Archive for the 'World Events' Category

Television: The World’s Uniter

AFGHANISTAN and the United States have little in common. This dichotomy is perhaps best expressed in television terms: in the U.S., the war exists on TV while our daily lives are peaceful. In Afghanistan, the war is right outside, but on TV there’s a chance for escape.

Yet a converse example is also sprouting, says The New York Times, as Afghans are spending time on their keester glued to the screen:

But television is off to a phenomenal start, with Afghans now engrossed, for better or worse, in much of the same escapist fare that seduces the rest of the world: soap operas that pit the unbearably conniving against the implausibly virtuous, chefs preparing meals that most people would never eat in kitchens they could never afford, talk show hosts wheedling secrets from those too shameless to keep their troubles to themselves.

The latest national survey, which dates from 2005, shows that 19 percent of Afghan households own a television, a remarkable total considering not only that owning a TV was a crime under the Taliban but that a mere 14 percent of the population has access to public electricity. In a study this year of Afghanistan’s five most urban provinces, two-thirds of all people said they watched TV every day or almost every day.

“Maybe Afghanistan is not so different from other places,” said Muhammad Qaseem Akhgar, a prominent social analyst and newspaper editor. “People watch television because there is nothing else to do.” [Read full]

Yes, in a bombed-out war zone where going outside may get you killed, it makes sense that people would stay in and want to be transported someplace else for a while. According to the same article, a dismally low literacy rate in Afghanistan  means that reading is not an option for many.

So the Afghans have their reasons for loving the glowing box. But what’s our excuse? Though I’ll shamelessly defend my watching of Family Guy and Anthony Bourdain’s show on the Travel Channel, I’m a bit more embarrassed about vegging out with reruns when I would do better to read, spend time with a friend or just go to sleep.

Too often it seems that television is just a way to “kill time.” Seems such a waste when I think about the fact that time will eventually end up killing us.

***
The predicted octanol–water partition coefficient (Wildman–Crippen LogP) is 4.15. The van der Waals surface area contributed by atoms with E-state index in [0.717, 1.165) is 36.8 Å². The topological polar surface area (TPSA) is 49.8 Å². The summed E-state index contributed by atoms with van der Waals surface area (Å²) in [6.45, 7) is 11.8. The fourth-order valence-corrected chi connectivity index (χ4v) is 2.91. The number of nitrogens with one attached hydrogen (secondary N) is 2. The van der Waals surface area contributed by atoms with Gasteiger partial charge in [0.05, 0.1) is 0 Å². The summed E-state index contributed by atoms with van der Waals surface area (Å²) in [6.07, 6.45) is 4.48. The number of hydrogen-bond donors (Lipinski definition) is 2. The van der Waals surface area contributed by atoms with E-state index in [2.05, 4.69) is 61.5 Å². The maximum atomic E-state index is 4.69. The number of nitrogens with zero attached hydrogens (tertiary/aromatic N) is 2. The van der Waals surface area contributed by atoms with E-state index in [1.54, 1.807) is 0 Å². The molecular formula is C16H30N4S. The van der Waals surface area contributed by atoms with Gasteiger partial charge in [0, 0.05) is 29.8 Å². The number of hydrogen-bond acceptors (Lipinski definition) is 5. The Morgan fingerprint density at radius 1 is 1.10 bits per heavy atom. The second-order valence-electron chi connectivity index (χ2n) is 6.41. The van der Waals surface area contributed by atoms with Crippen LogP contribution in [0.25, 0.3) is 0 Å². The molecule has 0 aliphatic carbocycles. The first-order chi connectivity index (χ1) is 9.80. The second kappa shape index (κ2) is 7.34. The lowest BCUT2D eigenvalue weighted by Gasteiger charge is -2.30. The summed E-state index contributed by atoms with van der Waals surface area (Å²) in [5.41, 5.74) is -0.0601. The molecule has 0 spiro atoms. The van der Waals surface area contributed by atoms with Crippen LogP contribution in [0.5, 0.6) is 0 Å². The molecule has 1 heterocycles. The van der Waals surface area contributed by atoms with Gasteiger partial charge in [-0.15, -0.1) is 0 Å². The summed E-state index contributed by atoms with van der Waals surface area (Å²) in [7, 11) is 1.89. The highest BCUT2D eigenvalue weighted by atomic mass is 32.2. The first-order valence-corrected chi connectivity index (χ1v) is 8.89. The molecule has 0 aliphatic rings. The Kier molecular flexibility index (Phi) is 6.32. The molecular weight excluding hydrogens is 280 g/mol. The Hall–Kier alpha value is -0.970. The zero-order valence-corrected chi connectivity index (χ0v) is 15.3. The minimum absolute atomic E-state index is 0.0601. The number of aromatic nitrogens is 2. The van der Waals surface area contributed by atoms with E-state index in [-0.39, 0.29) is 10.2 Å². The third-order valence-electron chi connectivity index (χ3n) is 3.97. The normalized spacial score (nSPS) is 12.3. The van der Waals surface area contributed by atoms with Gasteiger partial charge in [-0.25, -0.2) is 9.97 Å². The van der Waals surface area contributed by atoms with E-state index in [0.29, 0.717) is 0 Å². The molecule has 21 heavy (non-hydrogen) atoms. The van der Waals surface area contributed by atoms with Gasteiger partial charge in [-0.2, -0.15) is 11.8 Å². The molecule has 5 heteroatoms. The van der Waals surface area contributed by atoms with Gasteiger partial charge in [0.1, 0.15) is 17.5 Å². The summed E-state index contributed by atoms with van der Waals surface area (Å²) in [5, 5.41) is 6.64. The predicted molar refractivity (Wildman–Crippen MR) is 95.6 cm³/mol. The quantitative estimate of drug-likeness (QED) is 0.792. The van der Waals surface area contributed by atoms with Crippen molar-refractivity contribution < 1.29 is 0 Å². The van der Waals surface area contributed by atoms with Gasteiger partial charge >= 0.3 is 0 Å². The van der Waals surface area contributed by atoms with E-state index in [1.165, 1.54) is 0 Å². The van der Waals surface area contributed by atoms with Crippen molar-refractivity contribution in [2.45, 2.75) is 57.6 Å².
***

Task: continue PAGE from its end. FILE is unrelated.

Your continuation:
Iraq: Reasons to Celebrate, Mourn

The Iraqi national soccer team won a victory over South Korea in yesterday’s Asia Cup match, via the NYTimes:

As the Iraqi national soccer team eked out a 4-3 shootout victory over South Korea on Wednesday, hundreds of thousands of Iraqis poured into the streets in a paroxysm of good feeling and unity not seen in years.

It was more rapture than celebration, a singular release of the sort of emotion that has fueled so much rage and fear and paranoia. But this evening, at least at first, it seemed diverted into nonstop car-horn bliss; spontaneous parades clogged streets from Erbil to Karbala, from Basra to Mosul, from Ramadi to Baghdad. [Full]

While I’d normally be bummed to see a loss for South Korea, given the current situation in Iraq it’s clear which nation needed this more.

Tragically, the halcyon moment of revelry was fleeting for Iraqis, as two suicide bombings tore through Baghdad killing at least 50 people and several men used the cover of the crowd to violently end their personal vendettas.

Will the nation of Iraq ever know unity again?

TSA: Keeping Us Safe From Sanity

Via Mike at Vagabondish, a seven year-old Florida boy is on the national “no fly” list, as he is clearly a terrorism risk:

Michael Martin is only 7 years old, a typical youngster who enjoys skateboarding and playing drums. Because he shares a name with a known or suspected terrorist, he has run into roadblocks three times before boarding an airliner, Krista Martin said.

Each time, she was unable to quickly obtain a boarding pass for him online or via an airport kiosk. She had to march to a check-in counter to sort things out, which she said was mostly an inconvenience but also “exasperating.”

Apparently, in a nation that uses predator drones and can digitally spy on its citizens, we are still not quite at that technologically advanced stage where we can discern between a small boy who enjoys drums and a suspected terrorist.

Just for context, a quick search for “Michael Martin” in New York state brought 157 results. Keep us safe, TSA, keep us safe.

Fixing History

Israel’s Education Ministry announced yesterday that it will release a third-grade textbook that acknowledges the suffering Palestinians endured with the formation of the Jewish state – via the SF Chronicle:

Previous editions gave only the Jewish narrative of the war, pointing out the Jews’ connection to the Holy Land and their need for a state because of persecution in Europe. That version focused on heroism of the Israeli forces and referred to the Palestinian flight as a voluntary escape.